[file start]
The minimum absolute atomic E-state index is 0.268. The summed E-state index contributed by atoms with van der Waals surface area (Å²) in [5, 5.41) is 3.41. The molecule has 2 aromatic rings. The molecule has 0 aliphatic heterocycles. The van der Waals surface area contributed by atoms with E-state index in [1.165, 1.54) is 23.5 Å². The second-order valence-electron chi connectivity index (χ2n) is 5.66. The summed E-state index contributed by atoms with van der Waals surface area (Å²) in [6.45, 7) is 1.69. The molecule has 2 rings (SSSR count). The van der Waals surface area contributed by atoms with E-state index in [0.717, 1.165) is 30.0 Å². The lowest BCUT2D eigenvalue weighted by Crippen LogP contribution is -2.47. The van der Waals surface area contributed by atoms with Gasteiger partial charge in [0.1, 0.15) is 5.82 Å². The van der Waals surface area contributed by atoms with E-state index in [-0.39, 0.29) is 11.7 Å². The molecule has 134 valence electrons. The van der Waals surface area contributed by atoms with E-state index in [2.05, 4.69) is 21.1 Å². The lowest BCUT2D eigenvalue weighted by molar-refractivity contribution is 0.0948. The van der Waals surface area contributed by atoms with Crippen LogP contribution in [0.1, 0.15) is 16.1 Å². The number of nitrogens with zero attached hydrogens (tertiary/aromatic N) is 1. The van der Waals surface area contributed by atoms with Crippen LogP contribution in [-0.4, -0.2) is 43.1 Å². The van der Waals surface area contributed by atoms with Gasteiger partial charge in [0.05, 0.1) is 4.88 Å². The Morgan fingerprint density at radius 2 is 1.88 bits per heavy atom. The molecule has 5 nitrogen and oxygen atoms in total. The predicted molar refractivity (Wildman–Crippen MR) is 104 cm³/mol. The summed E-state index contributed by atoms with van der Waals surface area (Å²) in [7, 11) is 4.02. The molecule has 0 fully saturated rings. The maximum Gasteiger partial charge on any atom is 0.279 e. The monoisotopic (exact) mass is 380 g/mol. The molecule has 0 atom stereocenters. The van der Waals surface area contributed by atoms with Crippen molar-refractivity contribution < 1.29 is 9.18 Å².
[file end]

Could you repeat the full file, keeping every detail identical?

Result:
The minimum absolute atomic E-state index is 0.268. The summed E-state index contributed by atoms with van der Waals surface area (Å²) in [5, 5.41) is 3.41. The molecule has 2 aromatic rings. The molecule has 0 aliphatic heterocycles. The van der Waals surface area contributed by atoms with E-state index in [1.165, 1.54) is 23.5 Å². The second-order valence-electron chi connectivity index (χ2n) is 5.66. The summed E-state index contributed by atoms with van der Waals surface area (Å²) in [6.45, 7) is 1.69. The molecule has 2 rings (SSSR count). The van der Waals surface area contributed by atoms with E-state index in [0.717, 1.165) is 30.0 Å². The lowest BCUT2D eigenvalue weighted by Crippen LogP contribution is -2.47. The van der Waals surface area contributed by atoms with Gasteiger partial charge in [0.1, 0.15) is 5.82 Å². The van der Waals surface area contributed by atoms with E-state index in [-0.39, 0.29) is 11.7 Å². The molecule has 134 valence electrons. The van der Waals surface area contributed by atoms with E-state index in [2.05, 4.69) is 21.1 Å². The lowest BCUT2D eigenvalue weighted by molar-refractivity contribution is 0.0948. The van der Waals surface area contributed by atoms with Crippen LogP contribution in [0.1, 0.15) is 16.1 Å². The number of nitrogens with zero attached hydrogens (tertiary/aromatic N) is 1. The van der Waals surface area contributed by atoms with Crippen LogP contribution in [-0.4, -0.2) is 43.1 Å². The van der Waals surface area contributed by atoms with Gasteiger partial charge in [0.05, 0.1) is 4.88 Å². The Morgan fingerprint density at radius 2 is 1.88 bits per heavy atom. The molecule has 5 nitrogen and oxygen atoms in total. The predicted molar refractivity (Wildman–Crippen MR) is 104 cm³/mol. The summed E-state index contributed by atoms with van der Waals surface area (Å²) in [7, 11) is 4.02. The molecule has 0 fully saturated rings. The maximum Gasteiger partial charge on any atom is 0.279 e. The monoisotopic (exact) mass is 380 g/mol. The molecule has 0 atom stereocenters. The van der Waals surface area contributed by atoms with Crippen molar-refractivity contribution < 1.29 is 9.18 Å².